11:00 AM – Noon (PDT) | Thursday 23 July 2020 (1:00pm – 2:00pm)
Panel Description: “In this masterclass virtual panel, hear from artists behind some of Cartoon Network Studios’ hit series as they share their journeys, learnings and top tips for aspiring storyboard artists worldwide. Join leading artists behind award-winning shows to learn how a concept or script is brought to life through the beloved art of storyboarding. Panelists include: Mic Graves, director of and voice on The Amazing World of Gumball; Chuck Klein, storyboard royalty and supervising producer/director, Apple & Onion; Julia Pott, creator of and voice on Summer Camp Island; Alabaster Pizzo, storyboard artist, Summer Camp Island. #ad” (Link to video: https://youtu.be/YlRT7lYIPXU)
Basically everything that comes after storyboarding becomes dependent on the storyboard artist. The story board will be reviewed by many people – the writers, directors, the storyboard artists, animators, ect. It is generally the first sketch of the series taking the story from text to image.
A good thing to remember is that while the storyboard might be considered a piece of art, it’s really a tool for the final animation. It should not be taken personally if directors or higher ups critique the work.
Almost everyone has started using Toon Boom Storyboard Pro. Lots also use post-it notes too. It’s fast, easy to move, and you don’t treat the image “preciously” in the sense that you probably won’t spend an excessive amount of time on the drawing.
Storyboarding for comedy? Tips: Simpler is better. You don’t need to create a lot of complicated camera angles or get showy. As long as you can see what is happening, and can focus on that (rather than rapid movement that might be distracting) the more the comedy has a chance to shine. Great model is the storyboarding for the Flintstones.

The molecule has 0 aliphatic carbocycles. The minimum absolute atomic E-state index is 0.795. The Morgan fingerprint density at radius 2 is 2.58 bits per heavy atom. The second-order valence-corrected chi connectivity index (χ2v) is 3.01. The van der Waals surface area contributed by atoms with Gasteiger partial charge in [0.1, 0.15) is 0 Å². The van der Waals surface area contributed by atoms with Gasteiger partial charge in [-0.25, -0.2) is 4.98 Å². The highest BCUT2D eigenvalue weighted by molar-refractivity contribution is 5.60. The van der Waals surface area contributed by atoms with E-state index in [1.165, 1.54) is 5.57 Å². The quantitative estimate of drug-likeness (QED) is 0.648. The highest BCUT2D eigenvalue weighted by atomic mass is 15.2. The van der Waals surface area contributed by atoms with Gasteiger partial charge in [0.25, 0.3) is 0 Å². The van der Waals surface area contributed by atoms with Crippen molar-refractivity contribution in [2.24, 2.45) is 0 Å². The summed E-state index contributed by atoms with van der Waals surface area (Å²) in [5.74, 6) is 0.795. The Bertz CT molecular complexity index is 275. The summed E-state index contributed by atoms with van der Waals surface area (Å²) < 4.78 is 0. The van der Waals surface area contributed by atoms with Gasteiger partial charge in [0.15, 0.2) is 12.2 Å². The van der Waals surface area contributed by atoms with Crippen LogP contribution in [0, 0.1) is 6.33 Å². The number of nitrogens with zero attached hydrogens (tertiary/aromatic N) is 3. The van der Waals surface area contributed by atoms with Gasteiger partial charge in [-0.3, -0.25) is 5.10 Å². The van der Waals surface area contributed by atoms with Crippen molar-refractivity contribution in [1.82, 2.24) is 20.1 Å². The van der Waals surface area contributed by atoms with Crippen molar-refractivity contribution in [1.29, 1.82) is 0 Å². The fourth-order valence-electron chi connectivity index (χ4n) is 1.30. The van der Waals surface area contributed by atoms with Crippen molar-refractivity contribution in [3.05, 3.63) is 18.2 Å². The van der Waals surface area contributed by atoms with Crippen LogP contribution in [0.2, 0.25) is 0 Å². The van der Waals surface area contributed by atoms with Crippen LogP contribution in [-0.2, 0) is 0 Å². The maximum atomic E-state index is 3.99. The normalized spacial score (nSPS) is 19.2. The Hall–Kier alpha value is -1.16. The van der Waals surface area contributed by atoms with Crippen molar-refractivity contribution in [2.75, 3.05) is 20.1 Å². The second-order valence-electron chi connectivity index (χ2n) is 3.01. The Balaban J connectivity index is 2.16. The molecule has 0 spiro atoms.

What makes a great storyboard? 1. Getting to know the characters well! Then you can add mannerisms into their scenes, you can write in jokes, add movement, etc. 2. Do the motion (to the extent that you can) for yourself and in front of a mirror. Make faces, and use those for the outline of character and don’t be afraid to exaggerate! 3. Read the script multiple times and then sketch out the work in its entirety as best you can (and don’t mind doing it again!! – remember that the work is in-progress and is or could change regularly and suddenly).
Cartoon Network tries to include their storyboarders into the art.
Paying Your Dues and/or Do’s and Do Not’s: Clean up after yourself. Be on time. Don’t just do the work–try to do more by aiming to bring the work to life! Save your work often.
Cartoon Network Studios has created a program that teaches storyboarding called CNS Academy. It is a 12-week, full-time, in-house storyboard trainee program designed to help train artists seeking to storyboard specifically for television. (Link: https://www.cartoonnetworkstudios.com/cnsacademy)
Advice: 1. Constantly work on personal projects. It’s great practice, builds your portfolio, and shows your passion for the industry. 2. Be a team player. If people like working with you then you will go far! 3. Get known–fill a portfolio of work and constantly put stuff out on social media and such. Building an audience will help with getting hired for more projects. 4. Absorb visual languages. Watch a lot of visual media (movies, animations, youtube videos, etc.) and practice communicating your ideas visually. The technical skill of drawing can be learned, but the soft skills like communication is something that everyone needs to practice regularly.